Inequality in income, asset and consumption grew faster along with deterioration in quality of economic management in the second half of the last decade, which also coincided with lack of political competition in the country, Centre for Policy Dialogue said on Sunday.
However, the performance of the economy, as a whole, was robust during the first half of the decade, CPD said at a press briefing held at BRAC Centre Inn in Dhaka.
CPD arranged the briefing to release its latest report titled the state of Bangladesh economy and upcoming national elections: priorities for electoral debates.
The private think-tank prepared the report under its Independent Review of Bangladesh’s Development covering the two tenures of the Awami League-led government in the backdrop of the upcoming national elections scheduled for December 30.
CPD distinguished fellow Debapriya Bhattacharya said that there was no doubt that the country experienced a significant economic development including achieving continuous higher growth, maintaining economic stability, expansion of physical infrastructure, education and healthcare facilities in the decade.
‘But, in the same time inequality grew faster, the quality of economic management in general deteriorated and efforts of the government for structural and policy reforms got slower in the second half of the decade, he said.
Inequality in every aspects like poor-rich and rural-urban increased in the period in parallel with economic development.
Curiously, there was lack in political completion at the same period in the country, he said.
‘The two developments took place at the same time but the issues need to be analysed if there is any link in cause and effect between them,’ he said replying to a question.
As CPD earlier said that decline in political competition was the major reason behind the low rate of competition in economic front, he added.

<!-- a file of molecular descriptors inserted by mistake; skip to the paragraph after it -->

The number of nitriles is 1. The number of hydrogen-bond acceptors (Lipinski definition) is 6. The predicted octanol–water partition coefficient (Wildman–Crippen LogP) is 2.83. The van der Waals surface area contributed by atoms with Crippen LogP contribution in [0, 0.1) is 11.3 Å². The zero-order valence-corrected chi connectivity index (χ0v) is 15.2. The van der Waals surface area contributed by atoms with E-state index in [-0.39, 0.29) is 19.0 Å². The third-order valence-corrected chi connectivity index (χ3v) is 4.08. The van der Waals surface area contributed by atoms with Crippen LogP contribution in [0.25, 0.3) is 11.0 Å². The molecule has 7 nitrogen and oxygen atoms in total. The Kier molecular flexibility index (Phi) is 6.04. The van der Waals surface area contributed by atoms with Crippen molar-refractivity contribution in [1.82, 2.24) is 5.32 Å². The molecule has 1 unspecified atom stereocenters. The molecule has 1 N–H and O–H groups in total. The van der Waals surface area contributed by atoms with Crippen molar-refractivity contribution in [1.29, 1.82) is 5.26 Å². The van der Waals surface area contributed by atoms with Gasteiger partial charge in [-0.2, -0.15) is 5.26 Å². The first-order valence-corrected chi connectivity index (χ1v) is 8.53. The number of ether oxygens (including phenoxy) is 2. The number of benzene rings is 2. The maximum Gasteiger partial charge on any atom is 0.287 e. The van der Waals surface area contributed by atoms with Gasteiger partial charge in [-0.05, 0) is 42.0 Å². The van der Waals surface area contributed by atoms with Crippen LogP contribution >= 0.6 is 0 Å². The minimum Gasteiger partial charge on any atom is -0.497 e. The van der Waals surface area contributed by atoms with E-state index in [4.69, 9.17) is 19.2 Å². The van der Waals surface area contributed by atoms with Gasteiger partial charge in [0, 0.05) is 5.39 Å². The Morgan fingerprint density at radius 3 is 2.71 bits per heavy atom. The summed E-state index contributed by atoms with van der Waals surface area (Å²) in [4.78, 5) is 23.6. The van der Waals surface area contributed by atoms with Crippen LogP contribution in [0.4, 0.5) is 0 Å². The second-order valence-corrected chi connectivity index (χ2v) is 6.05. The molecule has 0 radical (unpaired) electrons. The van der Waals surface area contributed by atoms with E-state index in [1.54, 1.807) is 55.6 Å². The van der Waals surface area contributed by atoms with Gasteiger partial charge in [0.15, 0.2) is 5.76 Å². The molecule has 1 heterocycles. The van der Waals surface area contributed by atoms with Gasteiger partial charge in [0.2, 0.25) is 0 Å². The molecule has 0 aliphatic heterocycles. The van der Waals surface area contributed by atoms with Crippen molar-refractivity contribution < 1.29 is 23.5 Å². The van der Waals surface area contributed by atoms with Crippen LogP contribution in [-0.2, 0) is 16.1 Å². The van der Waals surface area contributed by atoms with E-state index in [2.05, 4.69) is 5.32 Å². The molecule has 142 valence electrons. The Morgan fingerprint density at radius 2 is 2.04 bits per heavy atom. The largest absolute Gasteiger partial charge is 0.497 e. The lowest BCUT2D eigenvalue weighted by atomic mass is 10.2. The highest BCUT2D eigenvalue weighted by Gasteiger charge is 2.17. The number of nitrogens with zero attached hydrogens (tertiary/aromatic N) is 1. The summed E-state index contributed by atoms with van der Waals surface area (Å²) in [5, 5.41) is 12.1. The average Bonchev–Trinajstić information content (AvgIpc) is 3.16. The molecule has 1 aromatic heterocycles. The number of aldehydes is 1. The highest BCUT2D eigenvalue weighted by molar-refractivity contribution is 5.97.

Debapriya said that new government would need to adopt a strategy to reduce inequality along with maintaining the economic growth.
CPD found that the rate of revenue-GDP ratio and implementation rate of development budget also declined in the period.
CPD said that political parties should address the second generation challenges like transforming quantitative economic development into qualitative one, ensuring inclusive economic growth and reduction in inequality in their election manifestos.
Providing quality education and health care services, employment for educated youth and cost effective implementation of development projects are some issues required more importance, it said, adding that the country had already met the first generation challenges like economic growth and basic infrastructure development.
Youth unemployment, particularly among educated youth, was a product of failing education system which failed to meet the demand of job market, it said.
Debapriya said that no government would be successful in addressing the challenges without a free environment for political competition, if citizens could not express their opinion without fear and institutions responsible for protecting democratic and human rights could not play their role.
Marginalised people also are deprived of their rights in absence of political competition, he noted.
In reply to a question, Debapriaya said that election expenditure forced the honest and qualified candidates out of the election and it turned into a constraint for democracy.
CPD distinguished fellow Mustafizur Rahman said that political parties should deliver their electoral promises with specific plans in their election manifestos on how they would address the second generation challenges of economy.
CPD executive director Fahmid Khatun said that economic issues did not yet get importance in the election manifestos of political parties.
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